Is Universal Credit undermining the principles of the welfare state?

Posted on 30 October 2017

A paper by Peter Dwyer and Sharon Wright has been cited during a parliamentary debate on Universal Credit.

Universal Credit, ubiquitous conditionality and its implications for social citizenship investigates the increasingly-prevalent concept of welfare conditionality: the idea that the right to claim benefits depends on 'responsible' behaviour.

Neil Gray, MP for Airdrie and Shotts (SNP), cited the paper during a heated debate in the House of Commons last week, calling for the government to reconsider changes to work allowances, housing benefit and employment support (House of Commons, Tuesday 24 October 2017, 14:44:00).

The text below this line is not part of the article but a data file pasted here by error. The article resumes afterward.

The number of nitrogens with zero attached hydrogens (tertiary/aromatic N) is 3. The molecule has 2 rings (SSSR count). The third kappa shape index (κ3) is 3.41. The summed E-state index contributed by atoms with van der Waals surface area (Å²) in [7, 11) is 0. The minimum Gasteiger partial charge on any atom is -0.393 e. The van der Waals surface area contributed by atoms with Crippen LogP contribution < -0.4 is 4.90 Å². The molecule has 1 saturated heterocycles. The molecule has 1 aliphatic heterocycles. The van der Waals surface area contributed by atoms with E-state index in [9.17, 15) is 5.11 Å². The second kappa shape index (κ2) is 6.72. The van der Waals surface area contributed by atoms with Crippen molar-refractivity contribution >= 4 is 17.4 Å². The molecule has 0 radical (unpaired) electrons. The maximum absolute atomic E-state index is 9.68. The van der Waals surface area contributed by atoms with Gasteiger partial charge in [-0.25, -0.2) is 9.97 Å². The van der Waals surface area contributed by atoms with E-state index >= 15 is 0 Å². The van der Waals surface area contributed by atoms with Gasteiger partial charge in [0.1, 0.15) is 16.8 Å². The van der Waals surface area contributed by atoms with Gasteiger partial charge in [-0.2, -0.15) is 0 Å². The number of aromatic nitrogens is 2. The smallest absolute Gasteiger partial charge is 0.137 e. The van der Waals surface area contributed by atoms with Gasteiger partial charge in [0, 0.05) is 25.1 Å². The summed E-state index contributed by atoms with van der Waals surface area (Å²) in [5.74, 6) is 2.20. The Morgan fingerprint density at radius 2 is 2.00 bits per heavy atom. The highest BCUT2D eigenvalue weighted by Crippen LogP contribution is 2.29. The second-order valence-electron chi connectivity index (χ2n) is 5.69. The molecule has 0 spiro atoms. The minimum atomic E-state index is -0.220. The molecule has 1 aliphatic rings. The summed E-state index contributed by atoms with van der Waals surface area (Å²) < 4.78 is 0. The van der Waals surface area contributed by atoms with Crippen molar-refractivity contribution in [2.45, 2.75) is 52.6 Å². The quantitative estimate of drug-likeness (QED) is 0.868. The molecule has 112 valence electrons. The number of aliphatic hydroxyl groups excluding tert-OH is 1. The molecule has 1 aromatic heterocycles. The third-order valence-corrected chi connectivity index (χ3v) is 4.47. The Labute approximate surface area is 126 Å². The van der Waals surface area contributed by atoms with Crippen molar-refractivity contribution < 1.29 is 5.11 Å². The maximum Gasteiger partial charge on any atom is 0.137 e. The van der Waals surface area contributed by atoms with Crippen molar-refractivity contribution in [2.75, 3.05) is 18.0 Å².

Universal Credit is designed to simplify the benefits system, reduce fraud and error, and make work pay. However its critics claim that poor implementation and punitive sanctions will dramatically decrease living conditions for many welfare recipients.

In the paper, Dwyer and Wright argue that Universal Credit represents a fundamental change to the principles of the welfare state in Britain. It is major step towards increasing welfare conditionality, which will have a severe implications for poorer citizens.